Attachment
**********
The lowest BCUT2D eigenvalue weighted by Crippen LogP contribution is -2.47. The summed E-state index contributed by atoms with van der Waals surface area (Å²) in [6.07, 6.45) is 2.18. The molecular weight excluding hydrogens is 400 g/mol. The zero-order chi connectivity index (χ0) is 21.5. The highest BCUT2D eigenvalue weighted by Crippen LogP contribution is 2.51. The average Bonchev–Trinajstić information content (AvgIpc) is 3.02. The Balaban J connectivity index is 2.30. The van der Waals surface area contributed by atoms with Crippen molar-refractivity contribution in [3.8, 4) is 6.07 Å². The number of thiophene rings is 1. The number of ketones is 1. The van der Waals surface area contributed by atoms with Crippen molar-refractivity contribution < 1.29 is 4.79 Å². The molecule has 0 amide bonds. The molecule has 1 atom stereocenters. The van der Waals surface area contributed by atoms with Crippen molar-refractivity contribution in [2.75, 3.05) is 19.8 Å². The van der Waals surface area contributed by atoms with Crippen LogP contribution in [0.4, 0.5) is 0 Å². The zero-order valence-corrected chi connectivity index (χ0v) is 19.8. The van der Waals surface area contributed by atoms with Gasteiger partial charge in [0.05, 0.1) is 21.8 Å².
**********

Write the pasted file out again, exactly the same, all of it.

The lowest BCUT2D eigenvalue weighted by Crippen LogP contribution is -2.47. The summed E-state index contributed by atoms with van der Waals surface area (Å²) in [6.07, 6.45) is 2.18. The molecular weight excluding hydrogens is 400 g/mol. The zero-order chi connectivity index (χ0) is 21.5. The highest BCUT2D eigenvalue weighted by Crippen LogP contribution is 2.51. The average Bonchev–Trinajstić information content (AvgIpc) is 3.02. The Balaban J connectivity index is 2.30. The van der Waals surface area contributed by atoms with Crippen molar-refractivity contribution in [3.8, 4) is 6.07 Å². The number of thiophene rings is 1. The number of ketones is 1. The van der Waals surface area contributed by atoms with Crippen molar-refractivity contribution < 1.29 is 4.79 Å². The molecule has 0 amide bonds. The molecule has 1 atom stereocenters. The van der Waals surface area contributed by atoms with Crippen molar-refractivity contribution in [2.75, 3.05) is 19.8 Å². The van der Waals surface area contributed by atoms with Crippen LogP contribution in [0.4, 0.5) is 0 Å². The zero-order valence-corrected chi connectivity index (χ0v) is 19.8. The van der Waals surface area contributed by atoms with Gasteiger partial charge in [0.05, 0.1) is 21.8 Å².